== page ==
|The Basta tramcar and my favorite Empire Cinema|
The French versus English schooling debate rages on to this day. My parents proposed a happy medium: French elementary and secondary schooling followed by higher education in English. So, I began with French at the Collège du Sacré-Coeur in Gemmayzé and finished with English at the American University of Beirut (AUB) in Ras Beirut.
We lived on Mohammed el-Hout Street in Ras el-Nabeh all through my secondary education. Riyad as-Solh, Lebanon’s first prime minister and independence hero, who was assassinated in Amman, Jordan, in July 1951, lived within 200 yards. So did a brother of Beirut port’s mooring master Radwan Baltaji, who rescued crew and passengers of French liner Champollion after it ran aground off the Beirut coast in December 1952. Our three households were the chief customers of a modest grocery across the street.
|My parents' neighbor, Riad as-Solh|
For some years, getting to school in Gemmayzé from Ras el-Nabeh was fun, great fun indeed.
Classes at the Sacré-Coeur started at 7:30. But I set off from home at 6:00. That gave me a 15-minute window to chitchat, link fingers or hold hands in the building’s entranceway with a sweetie who lived on the floor below. Her school bus picked her up not later than 6:20.
I had an hour left to get to the Collège on time, starting with a brisk seven- or eight-minute walk to Ariss tramway station.
The tramline from Ariss to Beirut’s commercial center, Bourj or Martyrs’ Square, went first through Basta al-Fawka, or Upper Basta. The marker there was a blue-painted coffeehouse opposite Basta Police Station.
The coffeehouse was renowned for a hakawati (raconteur), who recounted every night the heroic deeds of pre-Islamic Arab warrior Antar.
Then came Basta at-Tahta, or Lower Basta, which boasted a roomy mosque and a cluster of shops that sold handmade furniture.
Next on the tramway route was a sizable Moslem cemetery, Bashoura. Two-way tram and car traffic alongside Bashoura usually stopped just before or after Moslem noon or afternoon prayer times. That was when funeral processions to the mosque or cemetery took place.
The custom was for seated tram passengers to stand up as a sign of respect for the dead when a procession passed by. Drivers stepped out of their cars as well. And you knew if the deceased was male or female from whether a tarboush (fez) or a headscarf topped the coffin.
From Bashoura heading to Martyrs’ Square, the tramcar went past the landmark Kazaz (glass) Café. The café was packed at all hours with customers puffing at shishas, sipping tea or coffee, or playing cards, backgammon or dominoes.
Once in Martyrs’ Square around 7:00, I walked to the nearby Sacré-Coeur. That saved me switching tramlines and paying another five-piaster fare for a one-stop ride. The walk first took me past my favorite “Empire Cinema.”
I valued Empire because it gave students half-price tickets for afternoon shows. But what I resented in movie houses then was the mixed audience reaction to the Lebanese national anthem at curtain openings. Most in the audience stood up when the anthem was played, but a good number, still grappling with dissociation from Syria, remained seated.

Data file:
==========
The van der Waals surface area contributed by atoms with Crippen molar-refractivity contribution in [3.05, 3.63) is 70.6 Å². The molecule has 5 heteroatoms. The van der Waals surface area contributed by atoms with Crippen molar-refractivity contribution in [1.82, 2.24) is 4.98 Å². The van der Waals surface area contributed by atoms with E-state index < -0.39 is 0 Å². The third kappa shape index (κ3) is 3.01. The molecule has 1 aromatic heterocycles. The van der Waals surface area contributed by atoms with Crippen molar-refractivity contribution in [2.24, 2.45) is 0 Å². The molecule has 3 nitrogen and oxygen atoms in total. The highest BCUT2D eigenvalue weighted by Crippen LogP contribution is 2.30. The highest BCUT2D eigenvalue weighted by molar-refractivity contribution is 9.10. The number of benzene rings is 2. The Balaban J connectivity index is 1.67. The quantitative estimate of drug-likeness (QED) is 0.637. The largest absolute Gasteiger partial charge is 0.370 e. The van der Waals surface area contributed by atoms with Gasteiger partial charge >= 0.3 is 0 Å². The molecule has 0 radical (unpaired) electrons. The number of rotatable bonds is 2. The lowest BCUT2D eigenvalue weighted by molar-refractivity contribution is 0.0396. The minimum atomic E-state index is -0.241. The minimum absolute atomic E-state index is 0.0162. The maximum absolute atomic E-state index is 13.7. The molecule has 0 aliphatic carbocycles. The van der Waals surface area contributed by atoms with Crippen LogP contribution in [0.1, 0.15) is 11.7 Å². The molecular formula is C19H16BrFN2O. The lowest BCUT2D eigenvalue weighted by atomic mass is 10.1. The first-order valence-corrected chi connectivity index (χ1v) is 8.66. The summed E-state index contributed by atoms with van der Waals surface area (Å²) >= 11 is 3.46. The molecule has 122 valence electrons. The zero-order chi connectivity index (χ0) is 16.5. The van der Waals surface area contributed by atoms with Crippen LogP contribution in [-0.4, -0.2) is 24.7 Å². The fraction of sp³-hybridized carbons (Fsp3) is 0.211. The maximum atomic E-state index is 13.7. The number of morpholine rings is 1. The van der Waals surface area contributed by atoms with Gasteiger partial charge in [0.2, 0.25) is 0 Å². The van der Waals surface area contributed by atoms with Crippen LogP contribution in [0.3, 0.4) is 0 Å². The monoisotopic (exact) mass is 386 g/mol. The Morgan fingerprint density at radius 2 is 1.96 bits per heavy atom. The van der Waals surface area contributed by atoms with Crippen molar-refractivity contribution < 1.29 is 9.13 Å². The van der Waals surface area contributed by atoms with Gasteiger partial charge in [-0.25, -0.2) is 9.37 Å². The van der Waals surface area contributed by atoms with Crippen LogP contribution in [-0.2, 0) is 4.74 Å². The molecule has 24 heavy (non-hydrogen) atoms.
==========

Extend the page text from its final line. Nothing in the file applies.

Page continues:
After Empire Cinema, the stroll took me past alleyways ahead of the school’s main gate that led to Beirut’s now-defunct Red-Light District.
The Red-Light District and Gemmayzé were associated then with Lebanese serial killer Victor Hanna Awwad, who was hanged in January 1949. He reportedly filled jute sacks at a coal shop in Gemmayzé and preyed on some of his victims in the Red-Light District.
|My Alma Mater, the Collège du Sacré-Coeur in Gemmayzé|
In my six years at the Sacré-Coeur, I don’t remember having once missed entering the classroom at the strike of 7:30. My grades were outstanding throughout my six years there and I secured my Brevet and Baccalauréat diplomas comfortably.
Chance camaraderie during my first term at the Sacré-Coeur molded a key phase of my life starting age 13.
Early on in the term, I occasionally practiced roller-skating in the school courtyard with Louis, a French student colleague whose surname escapes me. He was a year older and one class higher. He was also taller and much better built.
On leaving school one afternoon, Louis told me he was heading to the nearby Cercle de la Jeunesse Catholique (CJC) for a quick workout at “La salle de culture physique.” He meant at “the physical education hall” -- or fitness gym in today’s language. He asked me if I wanted to go with him there. I said yes spontaneously and off we went.
The only fitness training I knew then was a twice weekly “cours de gymnastique” for students at the Collège. The collective sessions focused on stretching, breathing and muscle strengthening and relaxing movements directed by a former firefighter.
The CJC turned out to be a sizable, mixed membership club. It had tennis courts, table tennis tables and volleyball and basketball courts plus a proper gym subleased to a fitness guru and professional bodybuilder, Elie David (pronounced Daveed). The gym was decently equipped. It had a High Bar, Parallel Bars, Rings, a Climbing Rope, Weight Training Benches, Dumbbells and Barbells, Weight Plates and a half dozen shower units.
After introducing me, Louis took his training session instructions from David and went about his workout. David later explained that he tailored separate workouts and diet regimes for each of his gym members. Some of them were overweight and needed to lose fat. Others were skinny and wanted to build muscles and put on weight. Some were teenagers while others were fully developed…
David’s impressive physique, conduct and refined approach to body training captured my imagination.
I told Louis when we walked out of the CJC that I would seek the LL.10 monthly gym membership fee from my parents in the evening.
By opting to do so, I was embarking on a thrilling seven-year chapter of sports in my life…